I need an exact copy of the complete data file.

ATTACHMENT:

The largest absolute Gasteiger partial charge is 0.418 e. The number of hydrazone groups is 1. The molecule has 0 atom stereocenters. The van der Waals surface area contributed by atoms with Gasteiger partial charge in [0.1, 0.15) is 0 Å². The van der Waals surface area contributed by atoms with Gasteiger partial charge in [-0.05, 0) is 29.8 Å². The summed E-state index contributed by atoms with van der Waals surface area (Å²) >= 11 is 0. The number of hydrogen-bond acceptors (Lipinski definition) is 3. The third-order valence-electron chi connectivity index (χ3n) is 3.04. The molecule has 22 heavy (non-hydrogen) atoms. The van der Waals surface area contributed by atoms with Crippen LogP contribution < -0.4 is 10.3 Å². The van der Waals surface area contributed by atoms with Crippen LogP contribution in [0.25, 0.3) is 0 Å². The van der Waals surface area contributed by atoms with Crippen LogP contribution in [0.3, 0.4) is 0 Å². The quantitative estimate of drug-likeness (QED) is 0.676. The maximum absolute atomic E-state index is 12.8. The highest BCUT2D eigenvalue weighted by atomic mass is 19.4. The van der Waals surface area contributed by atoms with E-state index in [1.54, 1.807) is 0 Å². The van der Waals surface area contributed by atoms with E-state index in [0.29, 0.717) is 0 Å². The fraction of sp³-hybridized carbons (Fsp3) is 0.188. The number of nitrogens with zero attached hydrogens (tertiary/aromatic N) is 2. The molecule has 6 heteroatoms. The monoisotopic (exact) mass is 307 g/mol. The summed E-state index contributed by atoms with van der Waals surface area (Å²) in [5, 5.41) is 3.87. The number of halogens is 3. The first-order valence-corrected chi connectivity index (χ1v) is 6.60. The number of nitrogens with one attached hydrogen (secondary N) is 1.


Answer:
The largest absolute Gasteiger partial charge is 0.418 e. The number of hydrazone groups is 1. The molecule has 0 atom stereocenters. The van der Waals surface area contributed by atoms with Gasteiger partial charge in [0.1, 0.15) is 0 Å². The van der Waals surface area contributed by atoms with Gasteiger partial charge in [-0.05, 0) is 29.8 Å². The summed E-state index contributed by atoms with van der Waals surface area (Å²) >= 11 is 0. The number of hydrogen-bond acceptors (Lipinski definition) is 3. The third-order valence-electron chi connectivity index (χ3n) is 3.04. The molecule has 22 heavy (non-hydrogen) atoms. The van der Waals surface area contributed by atoms with Crippen LogP contribution < -0.4 is 10.3 Å². The van der Waals surface area contributed by atoms with Crippen LogP contribution in [0.25, 0.3) is 0 Å². The van der Waals surface area contributed by atoms with Crippen LogP contribution in [0.3, 0.4) is 0 Å². The quantitative estimate of drug-likeness (QED) is 0.676. The maximum absolute atomic E-state index is 12.8. The highest BCUT2D eigenvalue weighted by atomic mass is 19.4. The van der Waals surface area contributed by atoms with E-state index in [1.54, 1.807) is 0 Å². The van der Waals surface area contributed by atoms with E-state index in [0.29, 0.717) is 0 Å². The fraction of sp³-hybridized carbons (Fsp3) is 0.188. The number of nitrogens with zero attached hydrogens (tertiary/aromatic N) is 2. The molecule has 6 heteroatoms. The monoisotopic (exact) mass is 307 g/mol. The summed E-state index contributed by atoms with van der Waals surface area (Å²) in [5, 5.41) is 3.87. The number of halogens is 3. The first-order valence-corrected chi connectivity index (χ1v) is 6.60. The number of nitrogens with one attached hydrogen (secondary N) is 1.